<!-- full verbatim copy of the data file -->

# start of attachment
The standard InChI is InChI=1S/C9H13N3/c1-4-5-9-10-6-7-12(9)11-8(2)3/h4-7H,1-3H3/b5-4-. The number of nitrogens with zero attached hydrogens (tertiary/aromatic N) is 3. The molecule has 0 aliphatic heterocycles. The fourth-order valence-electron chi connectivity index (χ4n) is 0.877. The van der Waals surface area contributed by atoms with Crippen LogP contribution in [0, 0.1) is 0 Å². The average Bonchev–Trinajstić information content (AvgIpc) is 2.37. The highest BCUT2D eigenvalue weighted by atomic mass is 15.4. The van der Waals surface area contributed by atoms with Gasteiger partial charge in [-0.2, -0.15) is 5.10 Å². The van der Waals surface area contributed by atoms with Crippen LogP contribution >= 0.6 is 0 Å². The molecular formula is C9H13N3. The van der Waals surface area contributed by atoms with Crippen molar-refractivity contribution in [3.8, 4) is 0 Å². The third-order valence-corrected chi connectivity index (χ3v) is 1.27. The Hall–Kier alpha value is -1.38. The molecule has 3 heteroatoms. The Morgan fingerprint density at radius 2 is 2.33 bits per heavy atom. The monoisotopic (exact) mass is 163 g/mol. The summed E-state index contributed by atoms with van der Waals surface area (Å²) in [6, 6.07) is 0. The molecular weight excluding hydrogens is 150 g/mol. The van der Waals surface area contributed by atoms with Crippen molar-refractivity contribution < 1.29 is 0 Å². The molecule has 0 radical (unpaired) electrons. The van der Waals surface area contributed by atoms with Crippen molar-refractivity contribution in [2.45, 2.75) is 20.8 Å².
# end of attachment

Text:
The standard InChI is InChI=1S/C9H13N3/c1-4-5-9-10-6-7-12(9)11-8(2)3/h4-7H,1-3H3/b5-4-. The number of nitrogens with zero attached hydrogens (tertiary/aromatic N) is 3. The molecule has 0 aliphatic heterocycles. The fourth-order valence-electron chi connectivity index (χ4n) is 0.877. The van der Waals surface area contributed by atoms with Crippen LogP contribution in [0, 0.1) is 0 Å². The average Bonchev–Trinajstić information content (AvgIpc) is 2.37. The highest BCUT2D eigenvalue weighted by atomic mass is 15.4. The van der Waals surface area contributed by atoms with Gasteiger partial charge in [-0.2, -0.15) is 5.10 Å². The van der Waals surface area contributed by atoms with Crippen LogP contribution >= 0.6 is 0 Å². The molecular formula is C9H13N3. The van der Waals surface area contributed by atoms with Crippen molar-refractivity contribution in [3.8, 4) is 0 Å². The third-order valence-corrected chi connectivity index (χ3v) is 1.27. The Hall–Kier alpha value is -1.38. The molecule has 3 heteroatoms. The Morgan fingerprint density at radius 2 is 2.33 bits per heavy atom. The monoisotopic (exact) mass is 163 g/mol. The summed E-state index contributed by atoms with van der Waals surface area (Å²) in [6, 6.07) is 0. The molecular weight excluding hydrogens is 150 g/mol. The van der Waals surface area contributed by atoms with Crippen molar-refractivity contribution < 1.29 is 0 Å². The molecule has 0 radical (unpaired) electrons. The van der Waals surface area contributed by atoms with Crippen molar-refractivity contribution in [2.45, 2.75) is 20.8 Å².